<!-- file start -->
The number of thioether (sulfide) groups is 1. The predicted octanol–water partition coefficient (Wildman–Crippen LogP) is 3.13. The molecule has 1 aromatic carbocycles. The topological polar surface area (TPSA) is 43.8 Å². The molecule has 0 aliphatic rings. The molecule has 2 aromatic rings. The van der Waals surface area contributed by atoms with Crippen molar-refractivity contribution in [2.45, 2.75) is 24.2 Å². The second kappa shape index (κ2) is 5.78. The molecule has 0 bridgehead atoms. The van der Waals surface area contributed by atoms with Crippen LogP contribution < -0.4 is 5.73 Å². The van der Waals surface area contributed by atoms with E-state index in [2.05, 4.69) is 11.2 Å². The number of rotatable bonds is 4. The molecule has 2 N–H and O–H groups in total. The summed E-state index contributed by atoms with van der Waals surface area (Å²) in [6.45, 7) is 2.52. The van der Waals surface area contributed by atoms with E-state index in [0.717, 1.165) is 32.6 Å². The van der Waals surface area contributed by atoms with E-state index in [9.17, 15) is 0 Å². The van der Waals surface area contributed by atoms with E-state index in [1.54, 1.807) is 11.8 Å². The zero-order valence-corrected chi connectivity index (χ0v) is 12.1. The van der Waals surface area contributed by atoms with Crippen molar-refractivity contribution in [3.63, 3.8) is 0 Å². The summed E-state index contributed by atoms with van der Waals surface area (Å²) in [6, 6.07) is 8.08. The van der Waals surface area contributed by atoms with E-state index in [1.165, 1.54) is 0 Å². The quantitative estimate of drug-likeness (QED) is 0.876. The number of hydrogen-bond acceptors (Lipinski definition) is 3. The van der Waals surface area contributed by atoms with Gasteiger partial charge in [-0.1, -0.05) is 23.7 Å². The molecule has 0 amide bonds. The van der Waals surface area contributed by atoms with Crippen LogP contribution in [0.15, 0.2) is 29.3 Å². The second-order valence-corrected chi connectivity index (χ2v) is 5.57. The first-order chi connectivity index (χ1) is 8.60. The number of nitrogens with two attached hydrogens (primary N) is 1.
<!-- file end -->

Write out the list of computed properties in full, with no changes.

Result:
The number of thioether (sulfide) groups is 1. The predicted octanol–water partition coefficient (Wildman–Crippen LogP) is 3.13. The molecule has 1 aromatic carbocycles. The topological polar surface area (TPSA) is 43.8 Å². The molecule has 0 aliphatic rings. The molecule has 2 aromatic rings. The van der Waals surface area contributed by atoms with Crippen molar-refractivity contribution in [2.45, 2.75) is 24.2 Å². The second kappa shape index (κ2) is 5.78. The molecule has 0 bridgehead atoms. The van der Waals surface area contributed by atoms with Crippen LogP contribution < -0.4 is 5.73 Å². The van der Waals surface area contributed by atoms with E-state index in [2.05, 4.69) is 11.2 Å². The number of rotatable bonds is 4. The molecule has 2 N–H and O–H groups in total. The summed E-state index contributed by atoms with van der Waals surface area (Å²) in [6.45, 7) is 2.52. The van der Waals surface area contributed by atoms with E-state index in [0.717, 1.165) is 32.6 Å². The van der Waals surface area contributed by atoms with E-state index in [9.17, 15) is 0 Å². The van der Waals surface area contributed by atoms with E-state index in [1.54, 1.807) is 11.8 Å². The zero-order valence-corrected chi connectivity index (χ0v) is 12.1. The van der Waals surface area contributed by atoms with Crippen molar-refractivity contribution in [3.63, 3.8) is 0 Å². The summed E-state index contributed by atoms with van der Waals surface area (Å²) in [6, 6.07) is 8.08. The van der Waals surface area contributed by atoms with E-state index in [1.165, 1.54) is 0 Å². The quantitative estimate of drug-likeness (QED) is 0.876. The number of hydrogen-bond acceptors (Lipinski definition) is 3. The van der Waals surface area contributed by atoms with Gasteiger partial charge in [-0.1, -0.05) is 23.7 Å². The molecule has 0 amide bonds. The van der Waals surface area contributed by atoms with Crippen LogP contribution in [0.15, 0.2) is 29.3 Å². The second-order valence-corrected chi connectivity index (χ2v) is 5.57. The first-order chi connectivity index (χ1) is 8.60. The number of nitrogens with two attached hydrogens (primary N) is 1.